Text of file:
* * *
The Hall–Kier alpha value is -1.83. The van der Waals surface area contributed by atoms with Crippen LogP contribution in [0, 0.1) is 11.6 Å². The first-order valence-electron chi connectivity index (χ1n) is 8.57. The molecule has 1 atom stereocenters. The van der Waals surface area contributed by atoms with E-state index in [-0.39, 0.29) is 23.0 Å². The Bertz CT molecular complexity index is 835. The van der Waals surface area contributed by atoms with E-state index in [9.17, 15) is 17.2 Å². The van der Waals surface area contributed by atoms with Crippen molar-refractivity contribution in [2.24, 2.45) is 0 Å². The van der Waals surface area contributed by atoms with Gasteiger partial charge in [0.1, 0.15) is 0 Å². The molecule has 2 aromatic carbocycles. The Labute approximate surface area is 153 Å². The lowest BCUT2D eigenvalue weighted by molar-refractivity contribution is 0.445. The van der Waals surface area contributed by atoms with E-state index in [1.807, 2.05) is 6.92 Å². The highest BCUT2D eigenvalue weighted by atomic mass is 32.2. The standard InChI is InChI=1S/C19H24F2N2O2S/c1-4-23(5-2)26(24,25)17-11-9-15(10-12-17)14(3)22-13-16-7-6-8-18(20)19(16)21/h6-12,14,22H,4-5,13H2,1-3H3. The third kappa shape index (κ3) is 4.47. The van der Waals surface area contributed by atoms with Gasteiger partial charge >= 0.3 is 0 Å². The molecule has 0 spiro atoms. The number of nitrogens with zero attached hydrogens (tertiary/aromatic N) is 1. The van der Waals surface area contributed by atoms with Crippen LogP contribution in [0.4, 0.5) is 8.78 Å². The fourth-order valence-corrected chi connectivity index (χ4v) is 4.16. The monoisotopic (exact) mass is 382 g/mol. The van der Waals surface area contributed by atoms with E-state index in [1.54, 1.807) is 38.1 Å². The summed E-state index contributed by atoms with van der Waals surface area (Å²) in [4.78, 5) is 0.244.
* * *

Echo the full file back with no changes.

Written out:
The Hall–Kier alpha value is -1.83. The van der Waals surface area contributed by atoms with Crippen LogP contribution in [0, 0.1) is 11.6 Å². The first-order valence-electron chi connectivity index (χ1n) is 8.57. The molecule has 1 atom stereocenters. The van der Waals surface area contributed by atoms with E-state index in [-0.39, 0.29) is 23.0 Å². The Bertz CT molecular complexity index is 835. The van der Waals surface area contributed by atoms with E-state index in [9.17, 15) is 17.2 Å². The van der Waals surface area contributed by atoms with Crippen molar-refractivity contribution in [2.24, 2.45) is 0 Å². The van der Waals surface area contributed by atoms with Gasteiger partial charge in [0.1, 0.15) is 0 Å². The molecule has 2 aromatic carbocycles. The Labute approximate surface area is 153 Å². The lowest BCUT2D eigenvalue weighted by molar-refractivity contribution is 0.445. The van der Waals surface area contributed by atoms with E-state index in [1.807, 2.05) is 6.92 Å². The highest BCUT2D eigenvalue weighted by atomic mass is 32.2. The standard InChI is InChI=1S/C19H24F2N2O2S/c1-4-23(5-2)26(24,25)17-11-9-15(10-12-17)14(3)22-13-16-7-6-8-18(20)19(16)21/h6-12,14,22H,4-5,13H2,1-3H3. The third kappa shape index (κ3) is 4.47. The van der Waals surface area contributed by atoms with Gasteiger partial charge >= 0.3 is 0 Å². The molecule has 0 spiro atoms. The number of nitrogens with zero attached hydrogens (tertiary/aromatic N) is 1. The van der Waals surface area contributed by atoms with Crippen LogP contribution in [0.4, 0.5) is 8.78 Å². The fourth-order valence-corrected chi connectivity index (χ4v) is 4.16. The monoisotopic (exact) mass is 382 g/mol. The van der Waals surface area contributed by atoms with E-state index in [1.54, 1.807) is 38.1 Å². The summed E-state index contributed by atoms with van der Waals surface area (Å²) in [4.78, 5) is 0.244.